MP’s are like Meerkats. They look soft and cuddly, but in reality they are deadly killers who hunt in packs. At the moment all eyes are on the carnage in the Tory party. It won’t be too long before Labour’s own bloodbath hits the front pages. Moderates are horrified at Corbyn’s success. A wipe out would have been the perfect excuse to ventilate him and his ghastly crew. This is now the time for a breakaway. Despite the toothsome smiles, the mea culpa’s and the cheers they will give Corbyn at the Queen’s Speech, plotting and unease is bubbling away under the surface. Timing is the key. If they don’t act soon Momentum will have stuffed the party conference by the end of the year. And an electable Labour Party will turn to dust. The Labour Party has been hijacked. It’s time to move on.
But the turmoil that will erupt in Labour is a story for another day. May is a triumph of the mortician’s art. There only only three people she can really trust are Damian Green, Stephen Parkinson, and her husband Philip. They will tell her when to depart with the minimum of humiliation. Real power lies with Graham Brady, who has emerged as a big beast, and the two Gavins who have rebooted the Maybot into humility mode. It’s a holding operation. Nothing more. The Cabinet despise each other, but her even more. Ignore the gibberings of loyalty and support from the meerkats. They are just sniffing the air for personal opportunity. They don’t want an early election and neither do the people.
There is a golden rule in politics that as soon as a Prime Minister falls out with her Chancellor over policy it’s curtains. Hammond will never forgive her. He is in alliance with Ruth Davidson. Both will get a more sensible Brexit. And Davidson has her shock troops in Scotland. Don’t think that they will slavishly follow the Westminster whip. They won’t.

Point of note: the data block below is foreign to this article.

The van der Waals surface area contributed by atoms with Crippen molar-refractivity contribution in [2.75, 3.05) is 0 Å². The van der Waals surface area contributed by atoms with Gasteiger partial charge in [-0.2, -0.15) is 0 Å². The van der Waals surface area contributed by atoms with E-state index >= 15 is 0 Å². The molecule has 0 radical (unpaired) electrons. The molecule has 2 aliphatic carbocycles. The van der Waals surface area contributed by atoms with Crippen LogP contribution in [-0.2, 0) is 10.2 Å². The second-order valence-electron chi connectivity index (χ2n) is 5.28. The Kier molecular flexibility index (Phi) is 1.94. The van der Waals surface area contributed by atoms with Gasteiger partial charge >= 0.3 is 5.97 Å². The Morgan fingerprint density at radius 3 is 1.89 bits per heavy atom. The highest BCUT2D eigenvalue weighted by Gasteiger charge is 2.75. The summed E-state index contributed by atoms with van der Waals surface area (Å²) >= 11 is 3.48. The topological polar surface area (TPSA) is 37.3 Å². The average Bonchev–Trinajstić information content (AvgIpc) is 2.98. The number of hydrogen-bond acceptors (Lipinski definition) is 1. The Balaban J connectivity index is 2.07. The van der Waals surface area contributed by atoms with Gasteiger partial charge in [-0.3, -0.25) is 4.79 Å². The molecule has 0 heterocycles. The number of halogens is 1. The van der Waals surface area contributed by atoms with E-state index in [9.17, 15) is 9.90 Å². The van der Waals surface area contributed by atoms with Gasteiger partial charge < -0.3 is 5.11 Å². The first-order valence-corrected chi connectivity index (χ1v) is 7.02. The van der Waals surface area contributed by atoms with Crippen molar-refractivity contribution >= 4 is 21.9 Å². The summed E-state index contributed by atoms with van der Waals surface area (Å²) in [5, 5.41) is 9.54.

What has to be done is put down the destructive demands of the Amish wing with their puritanical demands over Brexit. They must be crushed. They destroyed Major, Cameron and May with their swivel eyed views. It’s pointless parroting the line about obeying the voice of the people on 23 June. The people have spoken again and they don’t much care for a negotiating position which will screw their jobs and living standards.
But what is our negotiating position? At the moment I haven’t a clue, save that the article 50 letter and white paper have been reduced to chip paper. And who is Barnier negotiating with? May is not going to be there for too much longer. Who is calling the shots now? The answer is Hammond. He will take the lead role. You can almost smell the burning rubber of the multiple U turns which will be performed. Poor Theresa. There is nothing more humiliating than a politician eating her own words. This is going to be a banquet.
In many ways the electorate got it right. They are not keen on more grammar schools, the dementia tax and getting rid of free lunches at primary schools. And they are not going to get them.
But we must stop patronising the young. We have been cynically counting on them not to vote. Well, they did. They have an appetite for it. This is good news. Corbyn gave them hope. It may have been a very cynical false hope, but hope nevertheless. It’s time for a Minister for the young. I’m not suggesting votes for sixteen year olds. But the Tories ignore the young at their peril. We must give them hope that is deliverable.
This afternoon May starts talks with the DUP. Well, good luck matey. It will be a very weird experience. Northern Ireland is a strange place. Everything is looked at through the prism of betrayals, territorial rights, flags and cultural identity. And there is a primal mistrust of perfidious Albion. By all means bribe them with cash and investment. We’ve been doing it for years. But she must be even handed. Introducing legislation to ban Sinn Fein MPs from their allowances and cutting off political donations from abroad would derail the peace process. The Republican community is nervous. We must give them a real future that is not a present which is often an ever recurring past.